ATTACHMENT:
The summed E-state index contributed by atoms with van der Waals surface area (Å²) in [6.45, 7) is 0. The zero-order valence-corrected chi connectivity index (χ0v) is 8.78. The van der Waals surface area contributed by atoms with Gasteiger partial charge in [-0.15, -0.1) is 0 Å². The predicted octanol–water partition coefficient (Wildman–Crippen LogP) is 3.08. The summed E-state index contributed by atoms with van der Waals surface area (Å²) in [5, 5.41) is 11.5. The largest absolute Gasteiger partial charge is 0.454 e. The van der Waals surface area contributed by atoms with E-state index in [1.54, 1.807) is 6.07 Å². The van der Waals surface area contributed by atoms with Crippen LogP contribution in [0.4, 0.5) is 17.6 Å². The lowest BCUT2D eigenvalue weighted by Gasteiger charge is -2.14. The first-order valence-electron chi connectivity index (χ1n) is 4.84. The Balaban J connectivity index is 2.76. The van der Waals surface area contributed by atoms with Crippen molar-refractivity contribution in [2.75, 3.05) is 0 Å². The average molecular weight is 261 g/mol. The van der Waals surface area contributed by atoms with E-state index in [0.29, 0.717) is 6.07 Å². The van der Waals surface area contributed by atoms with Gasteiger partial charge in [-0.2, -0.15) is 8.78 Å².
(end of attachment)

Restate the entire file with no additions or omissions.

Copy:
The summed E-state index contributed by atoms with van der Waals surface area (Å²) in [6.45, 7) is 0. The zero-order valence-corrected chi connectivity index (χ0v) is 8.78. The van der Waals surface area contributed by atoms with Gasteiger partial charge in [-0.15, -0.1) is 0 Å². The predicted octanol–water partition coefficient (Wildman–Crippen LogP) is 3.08. The summed E-state index contributed by atoms with van der Waals surface area (Å²) in [5, 5.41) is 11.5. The largest absolute Gasteiger partial charge is 0.454 e. The van der Waals surface area contributed by atoms with E-state index in [1.54, 1.807) is 6.07 Å². The van der Waals surface area contributed by atoms with Crippen LogP contribution in [0.4, 0.5) is 17.6 Å². The lowest BCUT2D eigenvalue weighted by Gasteiger charge is -2.14. The first-order valence-electron chi connectivity index (χ1n) is 4.84. The Balaban J connectivity index is 2.76. The van der Waals surface area contributed by atoms with Crippen molar-refractivity contribution in [2.75, 3.05) is 0 Å². The average molecular weight is 261 g/mol. The van der Waals surface area contributed by atoms with E-state index in [0.29, 0.717) is 6.07 Å². The van der Waals surface area contributed by atoms with Gasteiger partial charge in [-0.2, -0.15) is 8.78 Å².